Edited by stefan_001, 25 September 2017 - 09:01 PM.


#166 stefan_001

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Posted 25 September 2017 - 09:05 PM

 

 

Isn't 2g in a mouse completely different than 5g in a human? Also, this is mice, not humans, so we don't know if this even affects humans in the same way.


Hi Nate, I think everything that can be said it pretty much said so people do what they do. The only other perspective is to calculate the mouse dose from the 5gram ribose proposed here. Lets assume you way 70kg then than gives 0,071gram /kg which translates into 0,87gram/day mouse dosing, So looking in the graph you end up in the middle or so of the doses they used as the behavior doesnt look linear. You judge is that insignificant.

 

 

This isn't clear to me. Are those commas decimal places? I weigh about 80kg what is the Human Equivalent Dosage per kg? 0.071g/kg or 0.87g/kg?

 

 Ah ok yes we use commas here. So then its like this:

"Lets assume you way 70kg then than gives 0.071gram /kg which translates into 0.87gram/day mouse dosing"

 

Here the HED conversions:

https://www.fda.gov/...s/ucm078932.pdf

 

anyways I am signing off in this thread, because I have nothing usefull anymore to add to the discussion. Good luck with your N + R experiment.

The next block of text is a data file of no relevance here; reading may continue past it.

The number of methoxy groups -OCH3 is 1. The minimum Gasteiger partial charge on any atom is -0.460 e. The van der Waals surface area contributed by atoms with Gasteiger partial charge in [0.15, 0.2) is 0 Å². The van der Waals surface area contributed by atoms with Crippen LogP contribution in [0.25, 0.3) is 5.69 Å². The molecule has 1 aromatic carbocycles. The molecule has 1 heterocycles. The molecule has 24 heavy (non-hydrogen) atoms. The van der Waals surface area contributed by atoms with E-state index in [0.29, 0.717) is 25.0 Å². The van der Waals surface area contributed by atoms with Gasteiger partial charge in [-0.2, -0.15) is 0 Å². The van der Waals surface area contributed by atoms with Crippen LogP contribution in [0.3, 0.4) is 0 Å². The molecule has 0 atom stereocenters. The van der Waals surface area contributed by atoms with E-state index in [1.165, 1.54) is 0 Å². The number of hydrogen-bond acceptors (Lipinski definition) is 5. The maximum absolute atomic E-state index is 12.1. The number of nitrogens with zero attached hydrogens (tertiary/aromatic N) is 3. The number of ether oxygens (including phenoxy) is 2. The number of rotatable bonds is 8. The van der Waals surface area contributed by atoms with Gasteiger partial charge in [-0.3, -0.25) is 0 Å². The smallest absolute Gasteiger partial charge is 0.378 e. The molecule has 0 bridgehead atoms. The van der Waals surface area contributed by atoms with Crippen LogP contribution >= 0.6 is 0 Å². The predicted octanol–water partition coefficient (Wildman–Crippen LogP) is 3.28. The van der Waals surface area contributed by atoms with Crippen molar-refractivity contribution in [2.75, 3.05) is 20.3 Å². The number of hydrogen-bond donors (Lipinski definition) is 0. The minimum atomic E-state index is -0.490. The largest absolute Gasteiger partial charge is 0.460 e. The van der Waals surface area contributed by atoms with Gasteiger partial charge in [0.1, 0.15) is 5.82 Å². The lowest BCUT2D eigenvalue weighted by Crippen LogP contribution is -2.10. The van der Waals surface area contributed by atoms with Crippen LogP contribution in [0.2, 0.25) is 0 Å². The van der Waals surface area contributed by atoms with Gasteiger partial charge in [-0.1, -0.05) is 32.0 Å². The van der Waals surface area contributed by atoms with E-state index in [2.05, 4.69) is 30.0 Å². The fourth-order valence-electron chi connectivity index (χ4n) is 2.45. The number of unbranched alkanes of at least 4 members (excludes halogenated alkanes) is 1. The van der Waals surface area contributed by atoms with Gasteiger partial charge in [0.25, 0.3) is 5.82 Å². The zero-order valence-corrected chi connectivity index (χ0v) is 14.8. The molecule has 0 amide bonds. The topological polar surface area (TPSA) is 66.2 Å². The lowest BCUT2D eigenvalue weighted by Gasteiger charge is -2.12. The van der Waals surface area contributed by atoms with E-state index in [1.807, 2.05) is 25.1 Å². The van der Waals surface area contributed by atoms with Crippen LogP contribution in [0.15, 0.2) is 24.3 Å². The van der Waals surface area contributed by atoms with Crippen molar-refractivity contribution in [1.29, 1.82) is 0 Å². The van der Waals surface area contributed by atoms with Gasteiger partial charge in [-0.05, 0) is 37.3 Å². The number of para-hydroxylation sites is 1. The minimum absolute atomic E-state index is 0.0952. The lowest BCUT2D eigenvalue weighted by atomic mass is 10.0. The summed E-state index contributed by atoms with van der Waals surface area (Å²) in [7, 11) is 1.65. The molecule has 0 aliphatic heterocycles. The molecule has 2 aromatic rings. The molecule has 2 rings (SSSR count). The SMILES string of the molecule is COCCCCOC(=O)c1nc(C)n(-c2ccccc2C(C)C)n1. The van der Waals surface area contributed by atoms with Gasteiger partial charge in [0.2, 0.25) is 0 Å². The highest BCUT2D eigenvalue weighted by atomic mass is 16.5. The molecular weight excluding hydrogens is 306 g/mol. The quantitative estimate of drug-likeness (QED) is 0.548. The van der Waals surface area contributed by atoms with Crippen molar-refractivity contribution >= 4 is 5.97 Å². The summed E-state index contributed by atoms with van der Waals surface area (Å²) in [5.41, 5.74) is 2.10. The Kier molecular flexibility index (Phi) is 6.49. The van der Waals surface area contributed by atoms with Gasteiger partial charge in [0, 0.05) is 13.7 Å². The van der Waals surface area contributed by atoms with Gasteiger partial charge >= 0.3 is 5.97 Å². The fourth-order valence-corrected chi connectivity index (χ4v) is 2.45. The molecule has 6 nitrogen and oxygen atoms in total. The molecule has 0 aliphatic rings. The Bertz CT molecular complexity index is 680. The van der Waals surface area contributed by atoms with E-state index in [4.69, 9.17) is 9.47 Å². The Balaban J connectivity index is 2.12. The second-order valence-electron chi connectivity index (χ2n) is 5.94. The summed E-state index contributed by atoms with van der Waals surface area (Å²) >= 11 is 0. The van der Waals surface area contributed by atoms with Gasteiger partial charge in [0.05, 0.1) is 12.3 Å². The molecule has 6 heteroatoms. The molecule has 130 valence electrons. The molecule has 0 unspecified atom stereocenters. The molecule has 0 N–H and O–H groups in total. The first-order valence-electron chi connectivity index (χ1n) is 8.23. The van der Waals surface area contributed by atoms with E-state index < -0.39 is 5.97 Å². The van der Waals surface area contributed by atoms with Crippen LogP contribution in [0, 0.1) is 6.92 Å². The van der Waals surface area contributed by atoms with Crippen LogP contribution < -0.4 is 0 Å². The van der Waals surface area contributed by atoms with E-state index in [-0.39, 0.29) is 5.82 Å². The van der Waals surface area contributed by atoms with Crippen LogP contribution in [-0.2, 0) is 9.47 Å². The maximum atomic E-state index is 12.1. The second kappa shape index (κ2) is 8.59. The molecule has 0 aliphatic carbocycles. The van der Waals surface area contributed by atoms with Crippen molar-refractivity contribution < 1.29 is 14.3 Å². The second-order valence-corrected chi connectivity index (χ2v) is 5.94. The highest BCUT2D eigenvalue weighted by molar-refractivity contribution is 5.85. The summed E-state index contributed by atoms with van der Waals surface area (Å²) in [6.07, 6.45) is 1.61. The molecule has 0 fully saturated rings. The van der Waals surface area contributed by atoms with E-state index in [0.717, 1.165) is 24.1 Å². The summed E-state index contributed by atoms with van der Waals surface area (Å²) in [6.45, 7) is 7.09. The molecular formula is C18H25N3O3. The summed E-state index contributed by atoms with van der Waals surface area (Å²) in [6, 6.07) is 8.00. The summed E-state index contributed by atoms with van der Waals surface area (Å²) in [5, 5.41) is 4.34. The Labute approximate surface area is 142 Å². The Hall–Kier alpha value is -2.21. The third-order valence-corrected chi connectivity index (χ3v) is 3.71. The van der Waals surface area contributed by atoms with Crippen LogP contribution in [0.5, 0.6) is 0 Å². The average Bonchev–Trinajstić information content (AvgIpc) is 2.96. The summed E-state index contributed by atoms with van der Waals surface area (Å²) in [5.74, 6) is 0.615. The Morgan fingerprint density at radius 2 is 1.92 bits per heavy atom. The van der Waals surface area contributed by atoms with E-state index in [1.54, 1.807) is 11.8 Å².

Edited by stefan_001, 25 September 2017 - 09:05 PM.


#167 Kentavr

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Posted 13 May 2018 - 10:25 AM

Hello!
 
I see that there is a very big debate on this issue.
 
I read, looked ... and this is what I think:
 
Why not conduct a blood test for D-ribose after taking a nicotinamide ribozide or nmn?
 
I do not think that analysis is so expensive, and it can be done at the university, who has such an opportunity.
 
I think this is a good idea.
 
You can even trace the dynamics if you do several tests in a row after taking the drug.  :)
 

Edited by Kentavr, 13 May 2018 - 10:27 AM.

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#168 Harkijn

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Posted 13 May 2018 - 04:19 PM

 

Hello!
 
I see that there is a very big debate on this issue.
 
I read, looked ... and this is what I think:
 
Why not conduct a blood test for D-ribose after taking a nicotinamide ribozide or nmn?
 
I do not think that analysis is so expensive, and it can be done at the university, who has such an opportunity.
 
I think this is a good idea.
 
You can even trace the dynamics if you do several tests in a row after taking the drug.  :)

 

Hi Kentavr,

Did you see the date on the latest post here? The debate has moved on to other issues....